What Are Some Other Benefits of Eating Cow Heart?
Beef heart contains many compounds and nutrients, like amino acids, that are known to help build up the body. These nutritional elements bolster your body’s elastin and collagen production, which makes you look younger and wrinkle-free for longer.
Heart muscle is also a big builder of muscle in general, which means that if you want to amp up your endurance levels and bolster your stamina, cow heart could be the way to go.
Finally, the extra iron in the beef heart ensures that you never get low levels of iron again. This allows your body to build up your blood count and for your blood to carry more oxygen.
What Are Some of the Drawbacks to Eating Cow Heart?
There is a health condition known as hemochromatosis. If you have this condition, then your blood carries too much iron in it. In light of that, it’s best to limit organ meats, like beef heart, so that you don’t exacerbate the condition more.
Additionally, if you suffer from problems with gout, then you also want to avoid organ meats. Organ meats come rich in a compound called purine. This compound can damage joints that are already damaged by gout.
What’s The Best Way to Cook Cow hearts?
If you’ve cooked lean beef before, then you already have some understanding of how to cook beef hearts. We already mentioned grilling it. You can grill it as a steak, or you can cut it up into smaller pieces and grill it on skewers to add some variety.
If you marinate the beef heart for a day or two, it’ll be much more tender than if you just grill it straight. It’ll also add to the flavor.
For something a bit more filling and satisfying, especially on those cold fall and winter days, try cutting the beef heart into cubes and putting it in a stew.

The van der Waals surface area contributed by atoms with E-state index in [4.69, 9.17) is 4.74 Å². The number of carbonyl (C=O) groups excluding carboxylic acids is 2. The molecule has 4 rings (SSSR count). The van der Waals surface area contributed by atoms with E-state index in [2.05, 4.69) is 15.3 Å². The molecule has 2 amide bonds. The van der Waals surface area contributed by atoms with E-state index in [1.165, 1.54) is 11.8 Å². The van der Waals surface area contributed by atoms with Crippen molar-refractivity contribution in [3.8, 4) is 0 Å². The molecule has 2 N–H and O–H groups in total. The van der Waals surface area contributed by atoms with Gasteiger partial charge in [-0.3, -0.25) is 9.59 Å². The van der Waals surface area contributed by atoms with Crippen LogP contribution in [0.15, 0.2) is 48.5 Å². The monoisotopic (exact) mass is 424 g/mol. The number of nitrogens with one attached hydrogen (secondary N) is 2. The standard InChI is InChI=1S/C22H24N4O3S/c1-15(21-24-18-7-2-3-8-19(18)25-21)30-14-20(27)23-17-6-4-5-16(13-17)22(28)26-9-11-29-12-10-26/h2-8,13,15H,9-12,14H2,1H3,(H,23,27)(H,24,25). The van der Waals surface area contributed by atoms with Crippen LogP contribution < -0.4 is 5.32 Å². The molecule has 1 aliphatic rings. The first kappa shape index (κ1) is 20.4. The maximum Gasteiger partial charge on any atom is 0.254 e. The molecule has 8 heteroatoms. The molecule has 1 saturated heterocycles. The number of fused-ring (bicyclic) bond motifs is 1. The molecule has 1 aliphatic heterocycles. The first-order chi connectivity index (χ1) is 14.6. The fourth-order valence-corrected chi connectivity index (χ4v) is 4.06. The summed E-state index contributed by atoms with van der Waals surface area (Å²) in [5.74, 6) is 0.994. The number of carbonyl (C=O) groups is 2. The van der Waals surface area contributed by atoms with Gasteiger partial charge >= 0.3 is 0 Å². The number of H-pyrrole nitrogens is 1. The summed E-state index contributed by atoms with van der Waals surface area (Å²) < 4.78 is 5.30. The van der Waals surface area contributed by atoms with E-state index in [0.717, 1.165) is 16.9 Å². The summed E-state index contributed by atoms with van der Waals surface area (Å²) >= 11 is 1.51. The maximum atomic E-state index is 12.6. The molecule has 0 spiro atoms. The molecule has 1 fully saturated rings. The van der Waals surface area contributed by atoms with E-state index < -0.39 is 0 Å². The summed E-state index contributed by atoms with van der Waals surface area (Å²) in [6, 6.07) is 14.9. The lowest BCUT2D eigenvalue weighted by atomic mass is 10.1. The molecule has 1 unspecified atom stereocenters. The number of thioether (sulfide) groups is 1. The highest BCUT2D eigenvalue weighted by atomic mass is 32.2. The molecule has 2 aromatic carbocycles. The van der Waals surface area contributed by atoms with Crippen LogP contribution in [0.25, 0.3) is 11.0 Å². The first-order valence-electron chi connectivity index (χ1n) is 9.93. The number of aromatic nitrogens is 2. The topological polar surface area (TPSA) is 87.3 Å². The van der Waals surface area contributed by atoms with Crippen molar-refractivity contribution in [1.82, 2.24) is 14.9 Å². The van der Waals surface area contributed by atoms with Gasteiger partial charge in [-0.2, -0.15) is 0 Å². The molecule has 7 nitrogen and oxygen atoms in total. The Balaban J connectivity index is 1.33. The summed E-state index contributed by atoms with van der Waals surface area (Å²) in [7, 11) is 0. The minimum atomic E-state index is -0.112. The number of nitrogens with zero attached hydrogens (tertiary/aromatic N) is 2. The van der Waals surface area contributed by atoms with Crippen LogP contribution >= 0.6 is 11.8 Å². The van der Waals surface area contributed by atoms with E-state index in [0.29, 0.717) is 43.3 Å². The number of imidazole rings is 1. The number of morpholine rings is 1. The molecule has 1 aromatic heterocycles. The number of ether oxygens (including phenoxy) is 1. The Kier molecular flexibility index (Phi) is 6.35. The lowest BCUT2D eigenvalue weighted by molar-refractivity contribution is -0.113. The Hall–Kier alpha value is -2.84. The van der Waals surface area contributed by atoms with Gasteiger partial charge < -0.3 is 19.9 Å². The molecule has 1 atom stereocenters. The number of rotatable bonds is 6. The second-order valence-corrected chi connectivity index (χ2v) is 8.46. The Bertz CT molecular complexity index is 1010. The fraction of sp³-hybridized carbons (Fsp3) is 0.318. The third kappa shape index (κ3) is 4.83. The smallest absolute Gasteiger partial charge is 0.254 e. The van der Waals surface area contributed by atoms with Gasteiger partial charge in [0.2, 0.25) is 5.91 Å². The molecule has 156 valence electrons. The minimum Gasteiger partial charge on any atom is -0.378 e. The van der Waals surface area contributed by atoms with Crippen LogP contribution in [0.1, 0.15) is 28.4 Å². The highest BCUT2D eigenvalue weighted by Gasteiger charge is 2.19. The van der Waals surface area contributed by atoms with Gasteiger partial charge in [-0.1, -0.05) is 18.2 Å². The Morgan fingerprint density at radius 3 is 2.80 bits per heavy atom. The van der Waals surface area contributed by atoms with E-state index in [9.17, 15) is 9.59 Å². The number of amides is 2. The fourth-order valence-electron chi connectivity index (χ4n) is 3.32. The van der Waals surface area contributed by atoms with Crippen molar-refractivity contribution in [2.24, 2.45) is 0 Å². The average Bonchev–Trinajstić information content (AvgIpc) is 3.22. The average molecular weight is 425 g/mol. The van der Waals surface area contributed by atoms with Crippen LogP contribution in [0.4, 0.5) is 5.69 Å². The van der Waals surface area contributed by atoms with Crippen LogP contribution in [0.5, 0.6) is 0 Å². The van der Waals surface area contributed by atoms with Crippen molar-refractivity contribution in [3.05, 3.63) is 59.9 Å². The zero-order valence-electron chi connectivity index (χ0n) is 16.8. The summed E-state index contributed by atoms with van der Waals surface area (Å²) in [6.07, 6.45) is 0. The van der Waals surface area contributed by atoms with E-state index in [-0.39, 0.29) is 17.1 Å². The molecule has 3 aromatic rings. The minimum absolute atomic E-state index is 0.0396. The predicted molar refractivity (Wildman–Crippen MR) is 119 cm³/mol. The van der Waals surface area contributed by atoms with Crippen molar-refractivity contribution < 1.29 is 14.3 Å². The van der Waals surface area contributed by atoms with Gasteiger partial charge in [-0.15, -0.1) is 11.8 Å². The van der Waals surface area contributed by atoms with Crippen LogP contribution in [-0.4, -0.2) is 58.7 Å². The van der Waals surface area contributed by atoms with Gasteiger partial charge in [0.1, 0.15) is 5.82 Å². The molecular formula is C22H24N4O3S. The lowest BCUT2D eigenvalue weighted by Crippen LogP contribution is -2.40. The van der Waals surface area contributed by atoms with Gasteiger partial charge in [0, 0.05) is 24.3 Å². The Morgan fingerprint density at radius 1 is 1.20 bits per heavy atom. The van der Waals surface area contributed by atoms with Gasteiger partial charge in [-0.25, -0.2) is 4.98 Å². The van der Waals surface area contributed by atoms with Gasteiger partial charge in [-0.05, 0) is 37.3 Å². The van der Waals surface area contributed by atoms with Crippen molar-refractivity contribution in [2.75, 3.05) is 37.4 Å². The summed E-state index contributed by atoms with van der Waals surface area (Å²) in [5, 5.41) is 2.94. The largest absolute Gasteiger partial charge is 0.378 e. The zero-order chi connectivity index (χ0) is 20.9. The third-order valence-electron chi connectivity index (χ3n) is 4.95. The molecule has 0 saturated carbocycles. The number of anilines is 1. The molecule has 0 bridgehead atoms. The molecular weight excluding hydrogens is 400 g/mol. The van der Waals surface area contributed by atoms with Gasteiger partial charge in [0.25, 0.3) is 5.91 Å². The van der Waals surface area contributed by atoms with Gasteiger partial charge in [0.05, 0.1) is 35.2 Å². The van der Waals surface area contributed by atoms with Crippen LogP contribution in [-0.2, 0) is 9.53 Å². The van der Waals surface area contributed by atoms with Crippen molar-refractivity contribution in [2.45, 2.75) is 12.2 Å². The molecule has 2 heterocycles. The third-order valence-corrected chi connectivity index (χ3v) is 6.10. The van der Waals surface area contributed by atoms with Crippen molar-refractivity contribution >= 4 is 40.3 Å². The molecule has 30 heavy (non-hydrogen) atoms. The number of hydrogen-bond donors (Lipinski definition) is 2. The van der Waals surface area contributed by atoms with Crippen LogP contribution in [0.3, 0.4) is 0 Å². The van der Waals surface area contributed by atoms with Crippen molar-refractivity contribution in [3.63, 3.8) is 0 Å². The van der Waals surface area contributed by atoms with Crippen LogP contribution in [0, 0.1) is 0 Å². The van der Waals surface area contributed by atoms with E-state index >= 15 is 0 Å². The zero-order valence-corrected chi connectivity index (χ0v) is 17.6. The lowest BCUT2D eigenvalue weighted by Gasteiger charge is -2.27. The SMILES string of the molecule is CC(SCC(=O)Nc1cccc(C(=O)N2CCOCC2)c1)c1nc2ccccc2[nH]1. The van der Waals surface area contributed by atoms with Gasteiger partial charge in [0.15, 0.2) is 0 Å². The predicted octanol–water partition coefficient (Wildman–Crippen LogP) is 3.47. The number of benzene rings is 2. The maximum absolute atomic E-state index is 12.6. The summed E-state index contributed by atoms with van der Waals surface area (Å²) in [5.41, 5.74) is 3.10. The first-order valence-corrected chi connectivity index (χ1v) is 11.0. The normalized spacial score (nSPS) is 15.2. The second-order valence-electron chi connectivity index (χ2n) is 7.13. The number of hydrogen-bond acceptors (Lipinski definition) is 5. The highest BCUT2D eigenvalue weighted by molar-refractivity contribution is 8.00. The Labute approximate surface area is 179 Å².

Stew the meat for a couple of hours to tenderize it a bit (though we should say that it’ll still have a tougher consistency than other muscle meats).
Additionally, you have the possibility of cutting the beef heart into strips and turning it into beef jerky. It’s lean and delicious. It also makes an excellent snack to bring along with you on camping trips and long hikes.
Tenderizing the beef heart before you dry it ensures that it’s not too tough to eat. A good marinade will do the trick.
Finally, if you have the means to grind up your meats, then you can turn the raw beef heart into ground beef. Doing this allows you to make meatballs, hamburgers, and other recipes that call for ground beef.
Do note that this type of ground beef will be less fatty than the kind you get at the store. That being the case, you may want to mix it with a fattier cut of meat.
Conversely, if you’re hoping for a low-fat alternative to your regular ground beef burger, beef heart burgers might be the way to go.
FAQs about Cow Heart
What does cow heart taste like?
Many serious foodies love cow hearts. To them, beef heart tastes like beef but a more hearty — no pun intended — almost gamey version of beef. The meat from a cow heart provides rich flavoring and texture to many of your favorite dishes that call for beef.
Does beef heart taste like beef liver?
Its flavor is different from the flavor of beef liver. It’s missing the slightly metallic taste that often comes with other organ meats, like liver or kidney. It tastes like beef muscle because it is beef muscle.
How do I prepare cow hearts for cooking?
The beef heart will need to be cleaned before you cook it. You can run it under water for a bit. Once that’s done, be sure to cut away any veins and fat that remain on the meat before you prepare it.
What side dishes can you serve with cow hearts?
Serve beef heart with the same types of side dishes you serve other beef cuts with. You can try dishes like: Baked potatoes, Mashed potatoes, Potato pancakes, Steamed green beans, Corn on the cob, Green salad, Corn bread with honey butter, Biscuits or homemade bread, an d Grilled vegetables like okra, squash, and carrots.